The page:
James Q. Knight, DVM, served in the U.S. Army, later pursuing veterinary medicine and graduating from Michigan State University in 1973. After spending 12 years in Arizona in a mixed animal practice, he relocated to New England where he served as the U.S.D.A. veterinary medical officer for Connecticut and Western Massachusetts. Dr. Knight then returned to private practice and worked in several small animal practices as well as two nonprofit facilities.
Dr. Knight joined Becker College in September 2002 as director of animal studies programs. Since his arrival, the Veterinary Technology and Veterinary Science programs have been re-accredited twice, and he has been instrumental in the creation of the pre-veterinary, laboratory animal management, and equine studies program concentrations. In addition to his administrative responsibilities, he has clinic responsibilities, teaches veterinary ethics and companion animal diseases, and directs field trips for students to local animal shelters.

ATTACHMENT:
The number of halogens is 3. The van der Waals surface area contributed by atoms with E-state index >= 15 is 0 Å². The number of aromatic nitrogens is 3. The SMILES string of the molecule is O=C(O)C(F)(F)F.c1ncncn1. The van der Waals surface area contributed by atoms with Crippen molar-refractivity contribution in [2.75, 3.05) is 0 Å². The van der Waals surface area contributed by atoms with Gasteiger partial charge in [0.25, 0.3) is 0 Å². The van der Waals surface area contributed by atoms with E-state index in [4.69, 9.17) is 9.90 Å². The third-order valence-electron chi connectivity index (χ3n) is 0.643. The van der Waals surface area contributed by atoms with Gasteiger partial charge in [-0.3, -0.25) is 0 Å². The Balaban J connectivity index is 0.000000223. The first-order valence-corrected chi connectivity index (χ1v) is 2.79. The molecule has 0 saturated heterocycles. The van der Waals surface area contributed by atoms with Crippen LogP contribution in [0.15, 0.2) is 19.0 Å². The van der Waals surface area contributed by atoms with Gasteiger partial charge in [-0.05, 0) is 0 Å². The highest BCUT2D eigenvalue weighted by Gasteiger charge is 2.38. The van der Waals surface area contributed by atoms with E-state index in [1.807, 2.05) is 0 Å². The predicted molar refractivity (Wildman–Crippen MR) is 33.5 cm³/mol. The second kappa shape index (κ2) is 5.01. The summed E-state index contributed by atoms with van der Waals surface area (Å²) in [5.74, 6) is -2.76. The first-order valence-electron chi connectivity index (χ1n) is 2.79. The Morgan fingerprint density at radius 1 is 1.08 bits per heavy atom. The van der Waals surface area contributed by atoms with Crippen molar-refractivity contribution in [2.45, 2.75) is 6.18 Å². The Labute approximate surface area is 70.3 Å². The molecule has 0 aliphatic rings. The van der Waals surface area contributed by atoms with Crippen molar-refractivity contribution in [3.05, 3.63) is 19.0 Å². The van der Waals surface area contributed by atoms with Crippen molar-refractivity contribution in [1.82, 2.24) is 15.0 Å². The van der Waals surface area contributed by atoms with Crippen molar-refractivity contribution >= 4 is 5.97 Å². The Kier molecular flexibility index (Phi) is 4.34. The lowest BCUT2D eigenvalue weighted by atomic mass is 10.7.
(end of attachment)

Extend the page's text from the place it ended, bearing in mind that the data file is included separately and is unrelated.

Dr. Knight’s special interests in veterinary medicine include shelter medicine, surgical sterilization of dogs and cats, and animal welfare. He has written a column on pets for the Amherst Bulletin, authored a chapter in a textbook on surgical nursing, and has written a forward for a book about the link between animal abuse and violence to people.